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Commentary

End Apartheid in the State Prisons

April 15, 2003|Jonathan Turley | Jonathan Turley is a law professor at George Washington University.

The coming year will mark the 50th anniversary of the U.S. Supreme Court's landmark decision in Brown vs. Board of Education, in which it struck down the infamous "separate but equal" doctrine that justified our long history of racial segregation.

Ironically, the court may at the same time hear a case that would revive the doctrine in a new context. Last month, the U.S. Court of Appeals in San Francisco upheld a policy of the California prisons to segregate prisoners according to their race or ethnicity when they enter the system.

It appears that many prisoners do not approve of racial or ethnic intermingling, and California prison officials have decided to keep the peace by giving in to their demands. In this way, the state has rediscovered the dubious social value of racial apartheid as a means of achieving racial harmony.

The state separates Latino prisoners into groups from Northern and Southern California. Likewise, Japanese prisoners are never housed with Chinese prisoners.

A prisoner is housed with his own "kind" for the first 60 days, and then he or she is allowed to pick a cellmate. Because of the initial state-enforced segregation, however, the pressure to remain within a group not only is imposed by inmates, it remains sanctioned by the state.

Prison officials clearly are not segregationists at heart, just in practice.

California prisons are rife with race-based gangs, which periodically erupt into open warfare -- sometimes involving hundreds of prisoners. In the past, the state has used mass transfers to effectively give rival gangs their own prisons, according to the court, thus curiously ending turf wars by yielding to them.

The solution to racial violence is not to embrace the scourge of racial division. Segregation reinforces the existing gang structures and encourages new prisoners to seek protection among their own race. The costs are not just felt in the prison, where gang structures are reinforced. Affiliations formed in prison are likely to continue on the outside, adding to California's already raging gang crisis.

Modern prison policy is based on a concept of re-creating a microcosm of a healthy, albeit controlled, society in a prison. An inmate must be compelled to comply with the standards dictated by society if there is to be any hope of breaking the common cycle of recidivism.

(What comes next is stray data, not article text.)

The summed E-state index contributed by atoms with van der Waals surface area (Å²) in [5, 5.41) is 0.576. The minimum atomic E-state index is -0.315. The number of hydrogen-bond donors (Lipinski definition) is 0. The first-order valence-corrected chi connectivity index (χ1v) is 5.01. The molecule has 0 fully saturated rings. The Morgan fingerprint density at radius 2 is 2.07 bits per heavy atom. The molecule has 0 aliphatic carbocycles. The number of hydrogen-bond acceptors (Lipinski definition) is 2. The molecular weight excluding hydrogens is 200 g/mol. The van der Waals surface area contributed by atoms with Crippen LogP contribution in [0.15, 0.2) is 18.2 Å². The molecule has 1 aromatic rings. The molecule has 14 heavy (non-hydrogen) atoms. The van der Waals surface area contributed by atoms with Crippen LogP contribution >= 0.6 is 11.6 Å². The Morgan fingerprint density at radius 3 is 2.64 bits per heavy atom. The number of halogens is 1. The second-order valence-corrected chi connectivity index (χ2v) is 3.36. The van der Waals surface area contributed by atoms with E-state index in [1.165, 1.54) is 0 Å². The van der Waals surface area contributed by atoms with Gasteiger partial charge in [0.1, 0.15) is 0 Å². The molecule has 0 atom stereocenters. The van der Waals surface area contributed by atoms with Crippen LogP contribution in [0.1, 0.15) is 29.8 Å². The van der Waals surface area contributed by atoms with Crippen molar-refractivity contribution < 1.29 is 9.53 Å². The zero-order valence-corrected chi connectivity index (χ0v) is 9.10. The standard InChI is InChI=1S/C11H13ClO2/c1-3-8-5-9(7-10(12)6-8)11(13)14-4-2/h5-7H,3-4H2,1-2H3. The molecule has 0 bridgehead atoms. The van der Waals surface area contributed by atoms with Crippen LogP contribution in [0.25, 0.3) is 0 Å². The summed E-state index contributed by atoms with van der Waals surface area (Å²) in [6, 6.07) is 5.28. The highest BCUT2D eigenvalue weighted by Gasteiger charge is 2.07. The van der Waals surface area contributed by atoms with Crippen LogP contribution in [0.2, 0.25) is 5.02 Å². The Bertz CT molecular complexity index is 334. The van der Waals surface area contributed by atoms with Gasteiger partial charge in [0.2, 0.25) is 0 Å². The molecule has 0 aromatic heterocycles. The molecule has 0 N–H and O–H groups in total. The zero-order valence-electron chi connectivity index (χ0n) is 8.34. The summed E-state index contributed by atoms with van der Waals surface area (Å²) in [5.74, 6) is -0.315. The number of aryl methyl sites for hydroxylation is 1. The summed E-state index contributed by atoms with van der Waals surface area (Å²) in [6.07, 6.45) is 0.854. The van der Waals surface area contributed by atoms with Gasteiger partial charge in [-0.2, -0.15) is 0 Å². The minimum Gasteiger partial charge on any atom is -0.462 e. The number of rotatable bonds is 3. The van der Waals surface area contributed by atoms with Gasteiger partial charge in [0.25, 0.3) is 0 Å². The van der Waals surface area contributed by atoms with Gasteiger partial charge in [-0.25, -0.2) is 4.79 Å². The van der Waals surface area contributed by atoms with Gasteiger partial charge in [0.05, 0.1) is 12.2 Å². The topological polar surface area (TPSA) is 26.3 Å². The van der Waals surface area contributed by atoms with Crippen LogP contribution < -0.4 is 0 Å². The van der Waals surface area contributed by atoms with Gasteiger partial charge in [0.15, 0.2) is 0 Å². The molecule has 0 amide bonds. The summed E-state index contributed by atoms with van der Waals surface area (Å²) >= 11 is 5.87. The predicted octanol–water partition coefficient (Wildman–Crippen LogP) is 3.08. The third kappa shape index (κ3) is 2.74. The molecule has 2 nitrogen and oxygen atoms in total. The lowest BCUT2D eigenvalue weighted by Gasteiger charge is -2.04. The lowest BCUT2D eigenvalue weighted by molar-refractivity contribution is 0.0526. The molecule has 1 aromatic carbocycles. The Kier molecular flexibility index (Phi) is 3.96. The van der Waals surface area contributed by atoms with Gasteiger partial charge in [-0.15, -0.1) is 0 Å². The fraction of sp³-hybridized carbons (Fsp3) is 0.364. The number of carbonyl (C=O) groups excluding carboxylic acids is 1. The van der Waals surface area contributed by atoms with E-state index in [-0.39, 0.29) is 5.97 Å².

Segregation policies may reduce racial violence, but only by accommodating racist tastes -- a dangerous form of appeasement.

If it is true, as one California prison official testified, that you "cannot house a Japanese inmate with a Chinese inmate [because] they will kill each other," then it is time that they are forced to live according to a new code. It would certainly be better that they meet in a controlled prison environment than on a crowded street.

The public has a right to expect more from a state agency that employs in excess of 49,000 people -- more correctional officers than any other state.

The court recognized there may be many ways for prisons to reduce racial violence other than segregation. However, the court put the burden on advocates of desegregation to show that "the accommodation of the inmates' rights would not affect inmate or staff safety." But this demands proof of the unprovable: Though other states use better monitoring and screening to deter racial violence, it is impossible to prove beforehand that desegregation would have no negative effects.

The court stressed that, though separated, the races are treated equally. This is the same rationale used in the 1960s for separate areas in public buildings, education and accommodations. It was argued then that racial mixing had produced tension and violence. Yet society ultimately refused to yield to the alleged conveniences of racial segregation.

The solution is not easy, but we must regain control of the prisons and compel prisoners to live according to our core values. It is always tempting to avoid racial tension by yielding to racial separation. However, although there may be costs to desegregation, we have learned that the costs of embracing the conveniences of racial segregation are much higher.

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